Thursday | August 17, 2017
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Letters 12-13-2012


Benefits were paid for

To listen to politicians talk about cutting so-called entitlements, they make it sound like freebees to the people.

Anyone who has worked 30 plus years during his/her lifetime has not only paid taxes, but also paid into Social Security and Medicare, so they are entitled to receive those benefits they paid for — as it would be with a savings account.

If you read the obituaries daily, you will find that a lot of people die in their 60s, some even younger. The people who die in their 80s and 90s are frequently Japanese or Filipino and a lot of those folks continue working until they die.

The money that the younger ones paid before they died goes back into the coffers of Social Security.

Now they tell us that Social Security is, or soon will be, broke. That’s only because they put that money into the general fund, rather than keeping it in Social Security.

That money needs to come back into the coffers of Social Security and we should not have a problem of Social Security going broke.

No smoke and mirrors, please.

Christa Wagner



Don’t put teachers last

One of the popular slogans seen on the signs and T-shirts of teachers protesting on the streets near their schools all over the state is: You can’t put students first if you put teachers last.

Today, along with more than 80 schools, Kealakehe Elementary School teachers and supporters were out sign-waving in force. One of the teachers at my school told me a parent didn’t like that slogan because it sounds like we don’t put students first.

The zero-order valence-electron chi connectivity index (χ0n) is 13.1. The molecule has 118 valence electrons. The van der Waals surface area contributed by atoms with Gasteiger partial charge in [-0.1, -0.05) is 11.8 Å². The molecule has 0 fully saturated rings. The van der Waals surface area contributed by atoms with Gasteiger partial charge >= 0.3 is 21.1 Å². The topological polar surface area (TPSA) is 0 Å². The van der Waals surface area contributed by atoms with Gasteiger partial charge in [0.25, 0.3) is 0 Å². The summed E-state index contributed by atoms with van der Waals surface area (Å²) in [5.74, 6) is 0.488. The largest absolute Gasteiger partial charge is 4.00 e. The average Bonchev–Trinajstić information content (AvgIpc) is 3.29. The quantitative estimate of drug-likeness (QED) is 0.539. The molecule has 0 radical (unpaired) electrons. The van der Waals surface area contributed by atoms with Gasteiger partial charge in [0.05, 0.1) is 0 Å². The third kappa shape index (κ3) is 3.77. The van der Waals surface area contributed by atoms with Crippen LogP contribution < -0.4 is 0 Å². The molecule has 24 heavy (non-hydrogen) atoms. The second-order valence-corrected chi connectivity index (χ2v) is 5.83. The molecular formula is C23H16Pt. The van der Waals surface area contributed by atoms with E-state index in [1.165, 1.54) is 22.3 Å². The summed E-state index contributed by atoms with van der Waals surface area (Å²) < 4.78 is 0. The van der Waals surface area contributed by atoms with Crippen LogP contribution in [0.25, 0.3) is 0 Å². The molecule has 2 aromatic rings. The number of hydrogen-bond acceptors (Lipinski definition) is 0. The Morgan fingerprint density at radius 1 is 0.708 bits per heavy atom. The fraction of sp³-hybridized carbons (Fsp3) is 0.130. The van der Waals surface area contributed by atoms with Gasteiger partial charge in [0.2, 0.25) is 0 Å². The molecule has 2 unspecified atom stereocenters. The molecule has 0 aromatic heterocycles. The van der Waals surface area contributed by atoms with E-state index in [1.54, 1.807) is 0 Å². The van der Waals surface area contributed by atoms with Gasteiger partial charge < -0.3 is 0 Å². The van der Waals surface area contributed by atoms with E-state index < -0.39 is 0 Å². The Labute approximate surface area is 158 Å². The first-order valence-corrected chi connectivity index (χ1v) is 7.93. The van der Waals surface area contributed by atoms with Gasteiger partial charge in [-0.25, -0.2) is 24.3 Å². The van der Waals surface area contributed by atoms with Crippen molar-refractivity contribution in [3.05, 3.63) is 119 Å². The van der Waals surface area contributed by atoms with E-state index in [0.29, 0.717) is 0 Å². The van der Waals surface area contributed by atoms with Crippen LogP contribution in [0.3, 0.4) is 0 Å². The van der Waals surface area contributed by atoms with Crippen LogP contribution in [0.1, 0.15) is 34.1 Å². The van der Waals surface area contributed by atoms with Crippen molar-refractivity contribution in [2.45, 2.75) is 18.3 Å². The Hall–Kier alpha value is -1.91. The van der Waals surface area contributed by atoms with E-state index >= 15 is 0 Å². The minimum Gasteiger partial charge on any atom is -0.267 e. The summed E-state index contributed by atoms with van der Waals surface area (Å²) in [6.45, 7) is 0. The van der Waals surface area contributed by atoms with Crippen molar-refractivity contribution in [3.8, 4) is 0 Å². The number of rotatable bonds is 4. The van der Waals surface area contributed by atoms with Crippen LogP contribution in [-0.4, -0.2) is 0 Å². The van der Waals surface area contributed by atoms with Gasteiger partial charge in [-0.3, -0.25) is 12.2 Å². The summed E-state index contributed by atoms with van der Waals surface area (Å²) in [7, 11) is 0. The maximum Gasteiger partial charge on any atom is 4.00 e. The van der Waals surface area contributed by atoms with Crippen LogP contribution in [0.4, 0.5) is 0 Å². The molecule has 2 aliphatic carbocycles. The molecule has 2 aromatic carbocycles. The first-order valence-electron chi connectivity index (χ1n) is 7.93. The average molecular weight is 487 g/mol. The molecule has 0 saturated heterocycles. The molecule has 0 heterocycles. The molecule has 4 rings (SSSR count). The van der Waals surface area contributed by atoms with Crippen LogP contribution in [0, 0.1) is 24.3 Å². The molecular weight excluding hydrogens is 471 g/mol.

I was shocked and dismayed by that perspective, but I am always grateful for an opportunity to shed light on a topic. There are other slogans similar to this one with the same sentiment: “A teacher’s working environment is a child’s learning environment.” And “ain’t nobody happy if mama ain’t happy.” Or how about taking care of your own oxygen supply before helping others?

Though we give and give of our time, energy, attention, care and money, there comes a point when you do not get enough back to replenish your reserves. When this happens, people quit. Hawaii, like the rest of the nation, has a problem with teachers leaving the profession. It is a shame when these are good teachers leaving for better opportunities.

We want to fix this. And we don’t ask for much: respect, a fair contract, fair evaluations and fair evaluators, and a wage commensurate with our educational level and the workload required. I hope the community will see that by supporting teachers, they are supporting students. Give us the oxygen, so we can give oxygen to the students in our care.

Diane Aoki